Blog Article

What Does Chronic Absence Cost Students with Disabilities?

September 23, 2015

In celebration of Attendance Awareness Month, NCWD/Youth  invited Attendance Works Director Hedy Chang to write a blog post about students with disabilities. NCWD/Youth is a Collaborating Partner for Attendance Awareness Month.

We all start the school year with high hopes for new accomplishments, better grades and greater success. But before September is over, a pernicious problem begins to undermine these goals: school absenteeism.

Too many missed days can leave students falling behind in their classes, disconnected from classmates and more likely to drop out of high school. The problem is particularly acute for students with disabilities.

A new report from Attendance Works and Healthy Schools Campaign found that students with disabilities are more likely to miss too much school than other students. About 27 percent of 8th graders with disabilities had high rates of absenteeism, compared to 19 percent of others, according to an analysis of information from the National Assessment of Educational Progress.

These high absenteeism rates correlate with lower graduation rates. In the 2012-2013 school year, about 62 percent of students with disabilities graduated on time, nearly 20 points below the national average.

Some of these absences reflect the health concerns of physically disabled students, but others occur because of the lack of appropriate educational placements, bullying, or school aversion that can affect students with learning disabilities, particularly those with emotional issues. In addition, students with disabilities are more than twice as likely as other youth to receive an out-of-school suspension.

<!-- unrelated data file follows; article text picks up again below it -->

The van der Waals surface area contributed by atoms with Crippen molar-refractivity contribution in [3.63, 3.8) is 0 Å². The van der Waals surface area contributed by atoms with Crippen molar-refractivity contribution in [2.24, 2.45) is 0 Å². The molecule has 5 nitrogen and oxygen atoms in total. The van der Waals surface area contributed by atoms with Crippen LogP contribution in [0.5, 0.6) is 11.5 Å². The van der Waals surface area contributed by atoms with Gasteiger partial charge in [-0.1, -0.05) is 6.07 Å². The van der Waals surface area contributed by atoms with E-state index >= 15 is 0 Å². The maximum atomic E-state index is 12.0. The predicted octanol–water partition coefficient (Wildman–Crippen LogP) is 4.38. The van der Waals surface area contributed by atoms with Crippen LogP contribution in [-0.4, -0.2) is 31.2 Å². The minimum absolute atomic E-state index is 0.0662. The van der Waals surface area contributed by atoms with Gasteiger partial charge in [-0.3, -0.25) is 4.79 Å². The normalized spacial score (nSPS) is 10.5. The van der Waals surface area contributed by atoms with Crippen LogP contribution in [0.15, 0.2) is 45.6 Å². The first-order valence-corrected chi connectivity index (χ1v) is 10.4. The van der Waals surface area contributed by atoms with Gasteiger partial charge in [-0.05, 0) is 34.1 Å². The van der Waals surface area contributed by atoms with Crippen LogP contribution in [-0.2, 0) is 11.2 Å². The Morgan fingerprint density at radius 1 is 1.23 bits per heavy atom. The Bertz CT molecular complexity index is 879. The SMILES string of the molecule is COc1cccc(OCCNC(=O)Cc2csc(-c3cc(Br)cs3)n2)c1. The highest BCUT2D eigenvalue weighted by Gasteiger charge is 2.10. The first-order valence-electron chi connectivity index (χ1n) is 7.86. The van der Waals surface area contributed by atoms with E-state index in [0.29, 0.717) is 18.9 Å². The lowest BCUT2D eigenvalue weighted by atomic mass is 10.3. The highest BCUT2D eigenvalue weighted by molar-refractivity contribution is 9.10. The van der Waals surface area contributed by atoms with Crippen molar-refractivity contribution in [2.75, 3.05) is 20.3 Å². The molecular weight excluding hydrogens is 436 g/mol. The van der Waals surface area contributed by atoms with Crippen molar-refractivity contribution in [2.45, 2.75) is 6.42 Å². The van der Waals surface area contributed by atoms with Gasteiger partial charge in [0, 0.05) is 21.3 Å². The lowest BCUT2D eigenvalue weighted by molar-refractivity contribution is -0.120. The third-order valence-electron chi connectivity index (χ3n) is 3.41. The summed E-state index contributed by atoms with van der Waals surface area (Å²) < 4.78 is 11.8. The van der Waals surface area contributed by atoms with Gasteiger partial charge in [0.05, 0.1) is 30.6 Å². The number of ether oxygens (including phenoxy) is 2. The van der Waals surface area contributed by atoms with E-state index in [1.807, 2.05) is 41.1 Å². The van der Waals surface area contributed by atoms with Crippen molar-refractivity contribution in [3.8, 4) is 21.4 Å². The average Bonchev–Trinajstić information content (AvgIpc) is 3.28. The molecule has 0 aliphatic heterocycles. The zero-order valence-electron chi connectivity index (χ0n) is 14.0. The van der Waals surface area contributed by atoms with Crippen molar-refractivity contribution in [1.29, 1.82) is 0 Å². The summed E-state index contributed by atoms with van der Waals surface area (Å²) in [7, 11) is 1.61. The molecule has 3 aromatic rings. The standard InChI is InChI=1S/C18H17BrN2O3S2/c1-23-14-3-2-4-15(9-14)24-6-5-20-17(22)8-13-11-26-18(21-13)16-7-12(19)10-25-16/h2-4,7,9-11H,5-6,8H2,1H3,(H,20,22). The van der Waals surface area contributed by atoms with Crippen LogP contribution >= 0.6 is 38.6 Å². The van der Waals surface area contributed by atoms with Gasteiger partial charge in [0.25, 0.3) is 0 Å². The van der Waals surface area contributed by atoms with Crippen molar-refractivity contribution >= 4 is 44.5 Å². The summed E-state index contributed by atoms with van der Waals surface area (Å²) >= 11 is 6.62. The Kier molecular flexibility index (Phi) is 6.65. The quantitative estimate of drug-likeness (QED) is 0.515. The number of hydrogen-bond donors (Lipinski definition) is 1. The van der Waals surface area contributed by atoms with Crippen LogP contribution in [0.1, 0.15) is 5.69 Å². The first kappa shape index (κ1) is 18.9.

Fortunately, this is a problem that can be solved when families, schools and community partners work together. Here are some key steps:

  1. Make sure to track student absences. It’s important to count days missed for excused and unexcused absences, as well as suspensions. They all add up to lost instructional time. Research suggests that missing 10 percent of the school year – 18 days in many districts – is a tipping point for academic problems. That may sounds like a lot, but it’s only two days a month.
  2. Create a welcoming environment at school.The best way to improve attendance is to make school a place where students want to come. A greeting at the front door, a teacher who notices when students are absent, and/or incentives for showing up every day can create a culture of attendance. A firm handle on bullying is also essential.
  3. Provide extra support for students with poor attendance. If a student is chronically absent or getting close to the 10 percent mark, we need to intervene. Teachers can talk to families about strategies for improving attendance using this Student Attendance Success Plan or can include attendance goals in the Individualized Educational Program. Mentors, whether community volunteers or older students, have proven successful in reducing absences for some student.
  4. Tap community partners to help. Given that physical and mental health conditions often contribute to absences, it’s important to engage doctors, nurses, and public health officials in improving attendance. School-based health centers and merely the presence of a school nurse have been proven to reduce absenteeism. Other community partners – afterschool providers, housing authorities, transit agencies and business and faith leaders – can also help children and families address the barriers that keep them from getting to school. See these handouts for making the case to community partners.

Improved attendance is one positive outcome linked to family involvement for students including students with disabilities. In addition to the tips above for school-based staff, mentors, and community members, check out these related resources for families to help increase student success!

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